"Spiser soldaterne suppe?"

Translation:Do the soldiers eat soup?

October 25, 2014

This discussion is locked.


Does one eat or drink soup? I suppose that is a philosophical rather than a linguistic question.


In some languages it would even sound very weird if you'd say that you are drinking soup (like Latvian- it is ALWAYS to eat soup). I'm not sure but I could guess that it comes historically because of the structure of soup. I suppose the spanish and chinese soups are more liquid- like a broth- with less vegetables and stuff. Latvian soups were historically much thicker, they were called "vira"- some kind of stew almost.


It's a culinary rather than a philosophical or linguistic question!

You drink soup. If you are eating it, it's not soup. It's stew!

Are you using a spoon? Soup. Are you using a fork? Stew. HTH. :)


There is a third explanation; "to sup soup". Generally this means, to eat or drink in small portions by using the lips. "To sup" is a very old term, and can be traced throughout Europe. Nowadays it is used for a particular light evening meal, "supper".



Stew is not eaten with a fork. Stew is just chunkier.


It could also be a linguistic question. Indeed in some languages, one drinks soup rather than eating it. That's how it is in Chinese, at least.


In Spanish you drink soup too.


I think it depends on the language, the culture and the dialect... I'm Flemish so I speak Dutch. In Dutch, it's no problem to say both "drinking soup" or "eating soup", but it still depends on were you live and your dialect. In my region we often uses "drinking soup". In English I'm not sure what to use, but to me "I'm drinking soup" sounds more natural. In Danish, I don't have the slightest idea, but I'd guess from this lesson they prefer "eating soup".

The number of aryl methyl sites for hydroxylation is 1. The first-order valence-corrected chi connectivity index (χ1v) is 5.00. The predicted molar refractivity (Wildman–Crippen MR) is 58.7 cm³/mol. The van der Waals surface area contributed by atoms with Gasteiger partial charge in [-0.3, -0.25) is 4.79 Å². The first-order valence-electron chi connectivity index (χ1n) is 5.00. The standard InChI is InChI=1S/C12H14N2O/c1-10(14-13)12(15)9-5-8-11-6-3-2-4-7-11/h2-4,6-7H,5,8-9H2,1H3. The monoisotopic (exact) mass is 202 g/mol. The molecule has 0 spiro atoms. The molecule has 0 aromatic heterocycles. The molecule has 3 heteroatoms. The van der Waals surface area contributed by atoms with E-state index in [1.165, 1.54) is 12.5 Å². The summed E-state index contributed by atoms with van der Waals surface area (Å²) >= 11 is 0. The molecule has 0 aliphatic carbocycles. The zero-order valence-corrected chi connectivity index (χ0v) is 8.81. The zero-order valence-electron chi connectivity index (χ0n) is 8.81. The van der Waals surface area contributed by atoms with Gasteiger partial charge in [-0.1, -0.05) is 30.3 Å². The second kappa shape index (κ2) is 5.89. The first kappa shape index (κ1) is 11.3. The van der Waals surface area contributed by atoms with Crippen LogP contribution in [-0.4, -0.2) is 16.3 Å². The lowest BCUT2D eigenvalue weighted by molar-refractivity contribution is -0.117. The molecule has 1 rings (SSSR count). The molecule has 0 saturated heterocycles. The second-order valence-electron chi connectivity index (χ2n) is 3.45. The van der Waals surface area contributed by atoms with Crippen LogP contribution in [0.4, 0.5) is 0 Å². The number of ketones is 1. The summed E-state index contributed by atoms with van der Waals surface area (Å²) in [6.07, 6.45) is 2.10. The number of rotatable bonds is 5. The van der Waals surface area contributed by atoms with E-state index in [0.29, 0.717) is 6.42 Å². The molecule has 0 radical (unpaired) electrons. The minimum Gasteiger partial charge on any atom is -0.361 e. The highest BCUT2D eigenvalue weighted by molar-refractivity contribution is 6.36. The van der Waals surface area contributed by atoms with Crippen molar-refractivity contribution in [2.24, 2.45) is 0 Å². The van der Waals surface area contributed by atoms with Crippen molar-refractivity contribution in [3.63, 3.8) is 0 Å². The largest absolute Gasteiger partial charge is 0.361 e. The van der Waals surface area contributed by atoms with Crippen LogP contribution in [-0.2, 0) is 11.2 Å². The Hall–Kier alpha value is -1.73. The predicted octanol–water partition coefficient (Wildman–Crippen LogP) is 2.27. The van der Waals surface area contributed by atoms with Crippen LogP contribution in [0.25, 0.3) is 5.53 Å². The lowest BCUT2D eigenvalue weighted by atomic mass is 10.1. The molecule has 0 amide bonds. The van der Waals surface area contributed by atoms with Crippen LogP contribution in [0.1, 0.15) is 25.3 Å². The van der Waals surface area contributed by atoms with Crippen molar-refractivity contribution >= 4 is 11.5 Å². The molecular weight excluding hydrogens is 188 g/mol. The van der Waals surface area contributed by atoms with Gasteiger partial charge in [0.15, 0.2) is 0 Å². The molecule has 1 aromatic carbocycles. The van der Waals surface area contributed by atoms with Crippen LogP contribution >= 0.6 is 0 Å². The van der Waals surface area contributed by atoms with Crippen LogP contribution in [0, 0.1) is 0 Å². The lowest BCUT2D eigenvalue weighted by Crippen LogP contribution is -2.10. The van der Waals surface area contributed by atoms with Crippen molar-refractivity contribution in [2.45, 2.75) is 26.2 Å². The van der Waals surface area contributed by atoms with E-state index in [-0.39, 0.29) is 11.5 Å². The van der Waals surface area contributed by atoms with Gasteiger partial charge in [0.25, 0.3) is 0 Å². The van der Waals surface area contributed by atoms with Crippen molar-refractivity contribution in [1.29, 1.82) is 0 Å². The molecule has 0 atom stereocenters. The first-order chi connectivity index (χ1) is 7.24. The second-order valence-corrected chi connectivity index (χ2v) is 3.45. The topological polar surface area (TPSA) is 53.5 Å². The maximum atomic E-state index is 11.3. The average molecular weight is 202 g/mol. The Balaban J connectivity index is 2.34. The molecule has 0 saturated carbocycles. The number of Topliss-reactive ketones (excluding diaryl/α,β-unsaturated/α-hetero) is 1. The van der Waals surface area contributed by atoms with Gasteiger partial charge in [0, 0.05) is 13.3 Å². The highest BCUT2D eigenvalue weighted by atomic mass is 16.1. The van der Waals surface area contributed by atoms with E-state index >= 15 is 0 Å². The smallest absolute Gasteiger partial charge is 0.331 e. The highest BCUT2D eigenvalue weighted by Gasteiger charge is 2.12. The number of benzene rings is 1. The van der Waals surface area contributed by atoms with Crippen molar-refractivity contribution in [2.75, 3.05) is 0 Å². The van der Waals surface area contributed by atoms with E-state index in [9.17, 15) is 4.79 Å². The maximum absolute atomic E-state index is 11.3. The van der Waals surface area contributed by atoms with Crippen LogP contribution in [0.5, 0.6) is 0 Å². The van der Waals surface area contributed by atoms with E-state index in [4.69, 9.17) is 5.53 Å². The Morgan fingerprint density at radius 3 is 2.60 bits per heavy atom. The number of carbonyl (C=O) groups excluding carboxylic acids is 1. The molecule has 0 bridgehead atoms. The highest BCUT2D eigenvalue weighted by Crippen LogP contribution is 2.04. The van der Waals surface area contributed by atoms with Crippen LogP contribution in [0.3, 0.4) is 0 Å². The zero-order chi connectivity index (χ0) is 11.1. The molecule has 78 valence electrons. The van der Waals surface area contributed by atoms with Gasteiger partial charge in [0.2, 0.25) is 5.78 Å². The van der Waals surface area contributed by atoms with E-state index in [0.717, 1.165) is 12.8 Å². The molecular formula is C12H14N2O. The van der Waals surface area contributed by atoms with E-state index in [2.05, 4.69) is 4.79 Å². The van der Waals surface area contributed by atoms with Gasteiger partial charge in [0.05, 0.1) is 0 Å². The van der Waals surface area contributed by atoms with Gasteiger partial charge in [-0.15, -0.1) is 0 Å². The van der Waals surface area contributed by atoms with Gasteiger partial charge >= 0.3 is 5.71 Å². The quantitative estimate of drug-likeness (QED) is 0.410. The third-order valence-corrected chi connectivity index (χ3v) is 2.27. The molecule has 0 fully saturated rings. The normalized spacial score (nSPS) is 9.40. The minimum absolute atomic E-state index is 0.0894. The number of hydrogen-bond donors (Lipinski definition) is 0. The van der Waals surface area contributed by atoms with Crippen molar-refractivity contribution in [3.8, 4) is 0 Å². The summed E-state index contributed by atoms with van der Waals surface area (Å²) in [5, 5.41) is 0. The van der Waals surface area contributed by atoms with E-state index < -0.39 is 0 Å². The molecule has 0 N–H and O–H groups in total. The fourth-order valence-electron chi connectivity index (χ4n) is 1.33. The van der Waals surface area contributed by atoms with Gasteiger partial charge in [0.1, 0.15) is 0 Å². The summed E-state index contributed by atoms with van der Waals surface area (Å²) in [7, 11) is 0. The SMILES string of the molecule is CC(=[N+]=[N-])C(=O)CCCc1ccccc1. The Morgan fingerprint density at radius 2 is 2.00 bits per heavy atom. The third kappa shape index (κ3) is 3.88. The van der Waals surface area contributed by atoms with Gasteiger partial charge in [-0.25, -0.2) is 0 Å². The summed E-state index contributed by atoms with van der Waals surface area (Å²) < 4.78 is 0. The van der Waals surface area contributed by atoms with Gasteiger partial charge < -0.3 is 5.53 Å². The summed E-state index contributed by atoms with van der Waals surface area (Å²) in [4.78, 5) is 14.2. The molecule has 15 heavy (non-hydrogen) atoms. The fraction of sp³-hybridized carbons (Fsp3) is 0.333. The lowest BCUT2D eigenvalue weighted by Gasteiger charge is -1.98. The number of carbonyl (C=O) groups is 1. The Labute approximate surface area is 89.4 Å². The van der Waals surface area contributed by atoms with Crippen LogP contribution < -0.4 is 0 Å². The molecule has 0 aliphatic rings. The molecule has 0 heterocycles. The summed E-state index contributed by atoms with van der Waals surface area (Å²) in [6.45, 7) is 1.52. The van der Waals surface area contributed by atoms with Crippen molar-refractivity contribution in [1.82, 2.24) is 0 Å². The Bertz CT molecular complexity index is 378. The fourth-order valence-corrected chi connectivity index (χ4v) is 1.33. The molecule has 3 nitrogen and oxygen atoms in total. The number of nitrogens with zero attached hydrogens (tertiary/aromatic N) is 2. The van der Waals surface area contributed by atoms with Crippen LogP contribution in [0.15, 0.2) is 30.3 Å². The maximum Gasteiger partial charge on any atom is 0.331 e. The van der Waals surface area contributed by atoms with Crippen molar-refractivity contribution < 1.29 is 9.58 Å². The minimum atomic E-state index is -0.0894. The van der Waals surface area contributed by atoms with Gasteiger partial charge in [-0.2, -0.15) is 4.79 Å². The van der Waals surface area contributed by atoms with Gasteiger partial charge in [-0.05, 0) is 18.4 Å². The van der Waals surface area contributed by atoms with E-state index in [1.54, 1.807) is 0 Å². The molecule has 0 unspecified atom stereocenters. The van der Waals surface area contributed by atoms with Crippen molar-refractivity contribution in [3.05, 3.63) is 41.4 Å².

FINALLY a useful sentence that I will use when small talking to Danish people!


In question form of sentence, does the verb always come before the noun?


'Will the soldiers eat soup' should also be accepted. But it is not


There is a difference between "Do the soldiers eat soup?" and "Will the soldiers eat soup?"The first questions if the soldiers eat soup generally. (Are they eating soup?) The second implies that they are about to make a choice either to eat, or not to eat the soup. "Will the soldiers eat soup?" would be "Vil soldaterne spise suppe?"

Edit: Correction as mentioned below: Your sentence "Will the soldiers eat soup" would translate as "Skal soldaterne spise suppe", and not "Spiser soldaterne suppe".


In Danish "Skal soldaterne spise suppe?" would be the translation of "Will the soldiers eat soup.


Tak for korrektionen. Det tager jeg til mig.


Hej Epac, lige en rettelse. Selvom "korrektionen" er grammatisk korrekt, så lyder det meget unaturligt og lyder lidt som om du bliver straffet fysisk ;) - Jeg ville bruge ordet "rettelsen" i stedet! :) Ha' en god dag


Tak for rettelsen :)


Would »soldiers« instead of »the soldiers« be correct, too?


the ending -ne is what is making it "the soldiers". If it were to be soldiers, the sentence would be "Spiser soldater supper?"


At first I thought that the soldiers were being eaten!

Learn Danish in just 5 minutes a day. For free.